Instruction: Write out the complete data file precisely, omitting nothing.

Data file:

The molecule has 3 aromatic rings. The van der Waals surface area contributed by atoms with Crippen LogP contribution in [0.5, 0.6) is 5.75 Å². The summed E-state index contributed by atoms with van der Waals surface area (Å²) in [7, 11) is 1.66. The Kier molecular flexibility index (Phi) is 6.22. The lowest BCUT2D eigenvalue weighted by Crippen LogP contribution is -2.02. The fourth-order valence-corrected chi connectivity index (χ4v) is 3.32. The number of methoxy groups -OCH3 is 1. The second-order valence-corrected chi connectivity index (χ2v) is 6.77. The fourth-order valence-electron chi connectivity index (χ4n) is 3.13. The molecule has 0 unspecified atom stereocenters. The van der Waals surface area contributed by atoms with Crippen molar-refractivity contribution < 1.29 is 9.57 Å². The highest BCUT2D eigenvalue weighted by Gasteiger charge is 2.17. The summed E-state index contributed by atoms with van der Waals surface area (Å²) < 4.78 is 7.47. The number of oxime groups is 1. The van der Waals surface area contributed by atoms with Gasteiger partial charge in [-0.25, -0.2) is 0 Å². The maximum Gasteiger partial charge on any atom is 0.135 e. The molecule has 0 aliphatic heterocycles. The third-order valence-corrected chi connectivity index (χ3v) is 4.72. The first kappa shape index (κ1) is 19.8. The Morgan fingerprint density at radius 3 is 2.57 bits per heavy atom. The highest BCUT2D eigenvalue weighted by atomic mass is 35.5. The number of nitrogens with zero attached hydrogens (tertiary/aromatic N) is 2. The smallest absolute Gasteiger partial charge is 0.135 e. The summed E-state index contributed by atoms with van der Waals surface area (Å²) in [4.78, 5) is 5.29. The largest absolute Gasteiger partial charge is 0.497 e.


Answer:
The molecule has 3 aromatic rings. The van der Waals surface area contributed by atoms with Crippen LogP contribution in [0.5, 0.6) is 5.75 Å². The summed E-state index contributed by atoms with van der Waals surface area (Å²) in [7, 11) is 1.66. The Kier molecular flexibility index (Phi) is 6.22. The lowest BCUT2D eigenvalue weighted by Crippen LogP contribution is -2.02. The fourth-order valence-corrected chi connectivity index (χ4v) is 3.32. The number of methoxy groups -OCH3 is 1. The second-order valence-corrected chi connectivity index (χ2v) is 6.77. The fourth-order valence-electron chi connectivity index (χ4n) is 3.13. The molecule has 0 unspecified atom stereocenters. The van der Waals surface area contributed by atoms with Crippen molar-refractivity contribution < 1.29 is 9.57 Å². The highest BCUT2D eigenvalue weighted by Gasteiger charge is 2.17. The summed E-state index contributed by atoms with van der Waals surface area (Å²) < 4.78 is 7.47. The number of oxime groups is 1. The van der Waals surface area contributed by atoms with Gasteiger partial charge in [-0.25, -0.2) is 0 Å². The maximum Gasteiger partial charge on any atom is 0.135 e. The molecule has 0 aliphatic heterocycles. The third-order valence-corrected chi connectivity index (χ3v) is 4.72. The first kappa shape index (κ1) is 19.8. The Morgan fingerprint density at radius 3 is 2.57 bits per heavy atom. The highest BCUT2D eigenvalue weighted by atomic mass is 35.5. The number of nitrogens with zero attached hydrogens (tertiary/aromatic N) is 2. The smallest absolute Gasteiger partial charge is 0.135 e. The summed E-state index contributed by atoms with van der Waals surface area (Å²) in [4.78, 5) is 5.29. The largest absolute Gasteiger partial charge is 0.497 e.